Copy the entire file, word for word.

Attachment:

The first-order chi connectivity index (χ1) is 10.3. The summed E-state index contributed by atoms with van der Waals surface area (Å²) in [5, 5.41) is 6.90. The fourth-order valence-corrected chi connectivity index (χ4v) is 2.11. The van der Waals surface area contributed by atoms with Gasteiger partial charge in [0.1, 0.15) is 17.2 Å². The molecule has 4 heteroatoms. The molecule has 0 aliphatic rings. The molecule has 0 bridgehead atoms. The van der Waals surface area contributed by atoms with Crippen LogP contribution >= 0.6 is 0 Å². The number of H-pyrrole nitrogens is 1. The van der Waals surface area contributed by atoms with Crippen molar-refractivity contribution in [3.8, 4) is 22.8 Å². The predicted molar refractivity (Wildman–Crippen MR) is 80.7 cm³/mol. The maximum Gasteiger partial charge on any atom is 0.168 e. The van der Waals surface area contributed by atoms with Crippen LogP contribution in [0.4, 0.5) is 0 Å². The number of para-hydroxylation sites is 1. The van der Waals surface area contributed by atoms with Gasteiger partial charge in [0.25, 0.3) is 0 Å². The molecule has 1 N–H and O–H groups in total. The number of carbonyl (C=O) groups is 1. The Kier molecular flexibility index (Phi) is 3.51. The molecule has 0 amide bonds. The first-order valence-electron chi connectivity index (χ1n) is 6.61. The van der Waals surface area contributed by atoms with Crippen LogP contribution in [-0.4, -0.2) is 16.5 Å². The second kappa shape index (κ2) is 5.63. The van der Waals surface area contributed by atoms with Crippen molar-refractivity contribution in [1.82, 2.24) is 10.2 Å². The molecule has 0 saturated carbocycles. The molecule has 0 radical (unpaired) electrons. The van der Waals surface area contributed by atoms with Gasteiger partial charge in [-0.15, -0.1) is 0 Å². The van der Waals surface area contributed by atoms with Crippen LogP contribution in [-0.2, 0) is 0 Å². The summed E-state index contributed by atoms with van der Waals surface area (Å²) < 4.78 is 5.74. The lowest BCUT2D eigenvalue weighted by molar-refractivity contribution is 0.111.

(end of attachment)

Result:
The first-order chi connectivity index (χ1) is 10.3. The summed E-state index contributed by atoms with van der Waals surface area (Å²) in [5, 5.41) is 6.90. The fourth-order valence-corrected chi connectivity index (χ4v) is 2.11. The van der Waals surface area contributed by atoms with Gasteiger partial charge in [0.1, 0.15) is 17.2 Å². The molecule has 4 heteroatoms. The molecule has 0 aliphatic rings. The molecule has 0 bridgehead atoms. The van der Waals surface area contributed by atoms with Crippen LogP contribution >= 0.6 is 0 Å². The number of H-pyrrole nitrogens is 1. The van der Waals surface area contributed by atoms with Crippen molar-refractivity contribution in [3.8, 4) is 22.8 Å². The predicted molar refractivity (Wildman–Crippen MR) is 80.7 cm³/mol. The maximum Gasteiger partial charge on any atom is 0.168 e. The van der Waals surface area contributed by atoms with Crippen LogP contribution in [0.4, 0.5) is 0 Å². The number of para-hydroxylation sites is 1. The van der Waals surface area contributed by atoms with Gasteiger partial charge in [0.25, 0.3) is 0 Å². The molecule has 1 N–H and O–H groups in total. The number of carbonyl (C=O) groups is 1. The Kier molecular flexibility index (Phi) is 3.51. The molecule has 0 amide bonds. The first-order valence-electron chi connectivity index (χ1n) is 6.61. The van der Waals surface area contributed by atoms with Crippen LogP contribution in [-0.4, -0.2) is 16.5 Å². The second kappa shape index (κ2) is 5.63. The van der Waals surface area contributed by atoms with Crippen molar-refractivity contribution in [1.82, 2.24) is 10.2 Å². The molecule has 0 saturated carbocycles. The molecule has 0 radical (unpaired) electrons. The van der Waals surface area contributed by atoms with Gasteiger partial charge in [-0.15, -0.1) is 0 Å². The van der Waals surface area contributed by atoms with Crippen LogP contribution in [-0.2, 0) is 0 Å². The summed E-state index contributed by atoms with van der Waals surface area (Å²) < 4.78 is 5.74. The lowest BCUT2D eigenvalue weighted by molar-refractivity contribution is 0.111.